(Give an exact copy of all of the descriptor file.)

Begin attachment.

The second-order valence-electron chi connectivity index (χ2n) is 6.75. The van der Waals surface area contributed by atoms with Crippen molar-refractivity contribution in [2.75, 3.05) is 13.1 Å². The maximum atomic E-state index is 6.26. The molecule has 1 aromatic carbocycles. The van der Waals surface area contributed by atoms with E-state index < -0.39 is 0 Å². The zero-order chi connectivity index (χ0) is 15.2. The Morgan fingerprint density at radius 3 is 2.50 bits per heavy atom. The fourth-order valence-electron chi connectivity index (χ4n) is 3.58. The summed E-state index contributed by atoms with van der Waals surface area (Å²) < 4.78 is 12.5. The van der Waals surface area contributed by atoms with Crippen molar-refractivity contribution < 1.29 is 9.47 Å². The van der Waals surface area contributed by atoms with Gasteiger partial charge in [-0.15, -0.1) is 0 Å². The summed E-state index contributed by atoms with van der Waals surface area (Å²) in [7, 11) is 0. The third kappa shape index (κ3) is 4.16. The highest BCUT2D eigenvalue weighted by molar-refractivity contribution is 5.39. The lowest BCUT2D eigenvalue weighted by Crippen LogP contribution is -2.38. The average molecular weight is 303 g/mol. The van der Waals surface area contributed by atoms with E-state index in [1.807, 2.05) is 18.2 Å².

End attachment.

The second-order valence-electron chi connectivity index (χ2n) is 6.75. The van der Waals surface area contributed by atoms with Crippen molar-refractivity contribution in [2.75, 3.05) is 13.1 Å². The maximum atomic E-state index is 6.26. The molecule has 1 aromatic carbocycles. The van der Waals surface area contributed by atoms with E-state index < -0.39 is 0 Å². The zero-order chi connectivity index (χ0) is 15.2. The Morgan fingerprint density at radius 3 is 2.50 bits per heavy atom. The fourth-order valence-electron chi connectivity index (χ4n) is 3.58. The summed E-state index contributed by atoms with van der Waals surface area (Å²) < 4.78 is 12.5. The van der Waals surface area contributed by atoms with Crippen molar-refractivity contribution < 1.29 is 9.47 Å². The van der Waals surface area contributed by atoms with Gasteiger partial charge in [-0.15, -0.1) is 0 Å². The summed E-state index contributed by atoms with van der Waals surface area (Å²) in [7, 11) is 0. The third kappa shape index (κ3) is 4.16. The highest BCUT2D eigenvalue weighted by molar-refractivity contribution is 5.39. The lowest BCUT2D eigenvalue weighted by Crippen LogP contribution is -2.38. The average molecular weight is 303 g/mol. The van der Waals surface area contributed by atoms with E-state index in [1.807, 2.05) is 18.2 Å².